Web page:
In fact, the only form of training Leverich did last fall was a training weekend at SEALFIT’s infamous military-style boot camp, where he learned to eat, sleep, think, train and breathe like a Navy SEAL. “It was the most gnarly weekend and training I’ve ever experienced. I didn’t sleep for 53-hours and they made my group train constantly—with limited breaks to eat. One of the most gruesome workouts was when they told us to pack a backpack with lots of sand—I don’t know how much it weighed, but that thing was heavy. Then they told us we would be completing ‘Murph’ with an hour time cap. Those who didn’t finish were sent home. I finished in 50-something minutes.”
Leverich says SEALFIT empowered him to heal from an injury that could have otherwise left him doubting if he would ever be able to compete again.
“No matter how strong you are, it’s the people around you that make you stronger. Community. I completed SEALFIT with a group of other athletes and we helped push each other to the end. The CrossFit community is the same way and my support system—my coaches, my friends—is what helped me believe in myself, believe that I could compete again,” Leverich says.
By January, Leverich was back to training at full capacity under the guidance of owner and coach of Dogtown CrossFit, Dusty Hyland.
“Dusty is really the first coach I’ve worked with. About a year ago he reached out to me about training and we’ve been working together ever since. He pushes me and sees potential that I may not necessarily see. His programming is tough, but it’s been just what I needed to get to my goals,” Leverich says.
Leverich is in the gym 6-8 hours, at least five-six days per week, striving after his goals by doing exactly what Hyland prescribes. This includes a 45-60 minute warm-up, skill work, strength and Olympic lifting, conditioning and engine work (such as rowing sprints or running).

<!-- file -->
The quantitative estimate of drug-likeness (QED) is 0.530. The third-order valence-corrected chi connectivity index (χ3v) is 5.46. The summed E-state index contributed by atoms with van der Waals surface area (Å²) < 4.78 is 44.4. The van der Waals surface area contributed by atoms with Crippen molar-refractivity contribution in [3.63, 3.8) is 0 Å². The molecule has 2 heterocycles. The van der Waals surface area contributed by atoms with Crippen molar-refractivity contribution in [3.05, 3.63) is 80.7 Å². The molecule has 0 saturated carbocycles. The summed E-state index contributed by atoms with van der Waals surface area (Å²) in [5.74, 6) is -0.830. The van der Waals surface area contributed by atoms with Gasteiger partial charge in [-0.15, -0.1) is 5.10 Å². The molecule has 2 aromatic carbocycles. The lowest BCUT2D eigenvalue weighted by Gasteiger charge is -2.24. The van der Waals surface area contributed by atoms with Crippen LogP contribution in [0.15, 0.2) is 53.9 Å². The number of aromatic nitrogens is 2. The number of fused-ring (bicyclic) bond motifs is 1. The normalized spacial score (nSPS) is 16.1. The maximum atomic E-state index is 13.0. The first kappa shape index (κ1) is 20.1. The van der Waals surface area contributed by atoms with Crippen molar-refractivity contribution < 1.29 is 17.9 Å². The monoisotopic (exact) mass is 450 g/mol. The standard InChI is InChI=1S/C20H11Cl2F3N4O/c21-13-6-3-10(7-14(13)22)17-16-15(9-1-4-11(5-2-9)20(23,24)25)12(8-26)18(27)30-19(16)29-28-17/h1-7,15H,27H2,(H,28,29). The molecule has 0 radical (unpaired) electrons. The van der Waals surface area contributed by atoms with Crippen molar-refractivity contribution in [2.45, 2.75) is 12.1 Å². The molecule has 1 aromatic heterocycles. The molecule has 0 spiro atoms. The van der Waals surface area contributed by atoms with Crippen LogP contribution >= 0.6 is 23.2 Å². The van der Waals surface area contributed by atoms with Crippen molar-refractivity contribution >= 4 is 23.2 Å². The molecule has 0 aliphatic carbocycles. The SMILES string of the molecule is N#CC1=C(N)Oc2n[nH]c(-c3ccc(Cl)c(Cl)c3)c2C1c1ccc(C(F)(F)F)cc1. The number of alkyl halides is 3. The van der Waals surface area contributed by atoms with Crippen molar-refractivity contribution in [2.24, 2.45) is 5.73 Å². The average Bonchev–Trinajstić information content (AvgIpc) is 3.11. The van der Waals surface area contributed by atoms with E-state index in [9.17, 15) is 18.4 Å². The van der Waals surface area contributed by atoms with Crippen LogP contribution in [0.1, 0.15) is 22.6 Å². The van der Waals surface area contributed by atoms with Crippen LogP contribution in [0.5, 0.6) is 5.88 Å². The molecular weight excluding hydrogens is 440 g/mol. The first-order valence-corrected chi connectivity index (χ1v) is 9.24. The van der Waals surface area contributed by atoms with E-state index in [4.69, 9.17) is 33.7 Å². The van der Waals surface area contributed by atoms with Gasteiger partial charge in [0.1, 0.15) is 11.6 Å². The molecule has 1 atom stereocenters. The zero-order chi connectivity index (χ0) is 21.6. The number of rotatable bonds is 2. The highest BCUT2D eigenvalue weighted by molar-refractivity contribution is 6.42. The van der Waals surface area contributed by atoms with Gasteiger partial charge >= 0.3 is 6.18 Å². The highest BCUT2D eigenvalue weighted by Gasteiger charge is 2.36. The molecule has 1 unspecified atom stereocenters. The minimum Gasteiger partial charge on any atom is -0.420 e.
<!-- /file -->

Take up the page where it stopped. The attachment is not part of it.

Though Leverich is based in Costa Mesa, CA, he fights Los Angeles traffic to commute to Dogtown two days a week alongside Hyland’s other trainee, 2nd place 2013 Games finisher Lindsey Valenzuela.
“It’s great to train with Lindsey. We go back and forth—some days she beats me, other days I beat her.”
The day of this interview Leverich and Venezuela attacked a light pre-Open workout, comprised of handstand walks into inverted burpees, heavy clean and jerks and snatch work, and lastly, a ‘fun’ met-con. How fun? Well, how about a 30-meter handstand walk, 15 box jumps, 200-meter dumbbell farmer’s carry (70/55) with fat-axle grips, 20 clean and jerks at 205/125, 30 meter handstand walks, 15 box jumps, and another 200-meter farmer’s carry?
On top of his commitment to training, nutrition and recovery have played vital roles in Leverich’s ability to enter the season in good shape.
“I was having trouble with my body fat percentage—I was at something like 3% and didn’t feel like my all-round performance was sound—as if I lacked the engine for longer met-cons. So I consulted with a nutritionist who suggested augmenting fats and carbs. Every fourth day, I carb load—and it’s basically a free-for-all day—ice cream, pizza, pasta. It’s so rad,” Leverich says.
On the other days though, he sticks to a prominently Paleo diet with lots of quality proteins (bison, chicken, fish, lean brisket), avocados for fats and his favorite: sweet potatoes.
For recovery, Leverich’s favorite method of letting his body rest from training is surfing.
“I pretty much grew up surfing and used to be pretty hardcore into the surfing lifestyle. There’s nothing like the rush I get riding a wave—and I can get totally lost out there with me, the board and the water. I am out there as much as I can be—it’s always in the back of my mind.”
The diet, intense training and recovery schedule seem to have worked wonders for Leverich. Prior to the 2014 Open, Leverich participated in three back-to-back weekends of local fitness competitions in January and February, including the OC Throwdown, Wodapalooza Miami and The Fittest Games.
“It may sound like a lot of local events, especially right before the Open—but I really wanted to test my body this year leading up to the Games, to see how fast I could recover and to see how my hamstring would hold up. I feel great.”
During the Fittest Games in Austin, Leverich faced his nemesis—King Kong—something he was nervous to do. Attacking each rep of the workout with a vengeance, he completed the WOD (455-pound deadlift and all) in 3 minutes, 21 seconds.
“I don’t think I cared what time I got as much as I cared about finishing it. It felt like a huge accomplishment and that’s what this sport is all about—discovering that you are capable of more than you may think.
From the April/May 2014 Issue of BoxLife Magazine
Photo by Jorge Huerta
1 thought on “SoCal’s Leading Man: Kenny Leverich”
What does Kenneth do for a living? How can he spend 6-8 hours, 5 days a week in the gym?